by Daniel Mountstephen
First of two parts
IDENTITIES are an organization’s most significant vulnerability. Trust no one, verify everyone.
Remember Kevin McCallister, the kid from the movie Home Alone?
After waking up to find that his family had left him behind, he saw two burglars trying to break into his home. Despite his commendable efforts to secure his house from these intruders, there came a point where he had to face the facts – they’re going to get in.
That’s when he really pulled out all the stops – scattering Christmas ornaments on the floor and tarring the basement stairs. Essentially, doing all he could to keep what’s valued safe.
Now, think about this in terms of your own organization’s network: How well protected is it? Are perimeter protections really enough? How sure are you that there are no unauthorized users already in the network?
Organizations today should take the same mindset – to trust no one, assume the intruders are already in the network, and create a series of challenges to limit movements and keep them from the most critical systems and data.
Just like the burglars’ will to break into Kevin’s house, intruders’ knowledge of mobility, cloud, IoT and social media gives them the confidence to access an organization’s network. With each new attack surface comes the opportunity to leverage trusted identities without proper access controls.
Despite spending billions on cybersecurity and risk management, organizations are losing the fight to protect sensitive information. Employees, partners, contractors and customers can connect anytime, anywhere from any device to any resource. These freedoms make their identities prime targets for criminal hackers, who waste no time using this information to raid accounts and data.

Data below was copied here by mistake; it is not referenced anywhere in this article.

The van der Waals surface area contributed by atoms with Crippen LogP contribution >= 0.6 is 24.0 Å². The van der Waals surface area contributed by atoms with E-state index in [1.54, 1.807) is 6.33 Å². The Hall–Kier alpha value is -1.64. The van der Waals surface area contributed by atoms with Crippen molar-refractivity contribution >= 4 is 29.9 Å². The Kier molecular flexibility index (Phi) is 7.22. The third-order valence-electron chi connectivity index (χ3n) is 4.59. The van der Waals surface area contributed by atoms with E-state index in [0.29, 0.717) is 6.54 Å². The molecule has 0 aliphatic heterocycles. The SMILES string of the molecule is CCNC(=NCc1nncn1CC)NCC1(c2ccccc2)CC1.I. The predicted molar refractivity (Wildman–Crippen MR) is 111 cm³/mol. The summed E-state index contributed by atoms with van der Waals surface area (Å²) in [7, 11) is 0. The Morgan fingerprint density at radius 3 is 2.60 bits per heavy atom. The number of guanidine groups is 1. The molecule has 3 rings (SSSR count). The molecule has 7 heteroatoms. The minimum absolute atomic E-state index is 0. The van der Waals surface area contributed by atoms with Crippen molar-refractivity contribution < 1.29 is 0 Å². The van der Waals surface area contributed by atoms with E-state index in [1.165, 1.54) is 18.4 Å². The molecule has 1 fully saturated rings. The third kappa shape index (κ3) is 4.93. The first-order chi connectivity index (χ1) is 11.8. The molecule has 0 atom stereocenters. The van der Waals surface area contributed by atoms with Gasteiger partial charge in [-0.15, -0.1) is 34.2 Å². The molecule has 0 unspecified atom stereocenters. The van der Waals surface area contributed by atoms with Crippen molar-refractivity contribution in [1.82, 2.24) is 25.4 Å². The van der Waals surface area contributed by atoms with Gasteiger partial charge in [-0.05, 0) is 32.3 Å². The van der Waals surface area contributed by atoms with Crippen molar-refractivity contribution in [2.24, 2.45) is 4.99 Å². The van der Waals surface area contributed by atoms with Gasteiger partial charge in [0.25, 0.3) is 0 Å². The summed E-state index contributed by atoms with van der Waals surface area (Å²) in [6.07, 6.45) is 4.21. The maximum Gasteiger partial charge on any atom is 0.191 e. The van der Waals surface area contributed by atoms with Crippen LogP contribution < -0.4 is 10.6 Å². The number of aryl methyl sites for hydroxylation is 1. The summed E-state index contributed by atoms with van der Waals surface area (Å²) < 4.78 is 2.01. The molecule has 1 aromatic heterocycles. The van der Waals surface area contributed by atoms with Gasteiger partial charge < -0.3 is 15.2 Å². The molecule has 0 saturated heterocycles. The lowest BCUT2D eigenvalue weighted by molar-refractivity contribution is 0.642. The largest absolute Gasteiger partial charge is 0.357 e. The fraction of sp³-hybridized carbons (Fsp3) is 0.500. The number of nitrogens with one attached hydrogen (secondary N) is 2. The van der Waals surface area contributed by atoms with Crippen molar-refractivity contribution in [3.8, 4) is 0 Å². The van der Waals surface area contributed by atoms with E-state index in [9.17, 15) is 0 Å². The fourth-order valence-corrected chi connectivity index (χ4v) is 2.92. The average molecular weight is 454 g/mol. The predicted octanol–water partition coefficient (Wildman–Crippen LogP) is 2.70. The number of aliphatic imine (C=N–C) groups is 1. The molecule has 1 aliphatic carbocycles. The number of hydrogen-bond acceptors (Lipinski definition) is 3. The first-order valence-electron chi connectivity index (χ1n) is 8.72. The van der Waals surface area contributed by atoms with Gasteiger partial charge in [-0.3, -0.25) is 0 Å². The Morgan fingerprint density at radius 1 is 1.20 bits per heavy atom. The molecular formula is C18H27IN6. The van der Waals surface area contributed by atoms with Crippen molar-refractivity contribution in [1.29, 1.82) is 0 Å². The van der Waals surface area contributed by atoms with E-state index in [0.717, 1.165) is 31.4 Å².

Identity is the primary attack vector. In January 2019, Cebuana Lhuillier, an international remittance, pawning, microinsurance and micro-loaning company based in the Philippines, reported a data breach involving their email server used for marketing. The said breach exposed the personal information of about 900,000 people.
The severity of the breach, however, goes beyond the huge volume of compromised information. While the company reported external attempts to use one of its servers on January 15, unauthorized downloads from its servers went as far back as August of 2018, five months before malicious activities were detected. The period of access abuse posed greater risks to the company and its customers.
Just this July, Sephora also fell victim to data breach, compromising 3.2 million records of customers from the Philippines, Singapore, Malaysia, Indonesia, Thailand, Hong Kong, Australia and New Zealand. What was most alarming was the fact that no major vulnerability was found on Sephora’s website and no cyberattack could actually be traced.
This is indicative of how our threatscapes have evolved from traditional “hack-ins”. The modus op ches. To be continued. (Author is Regional Vice President, Centrify Asia Pacific & Japan)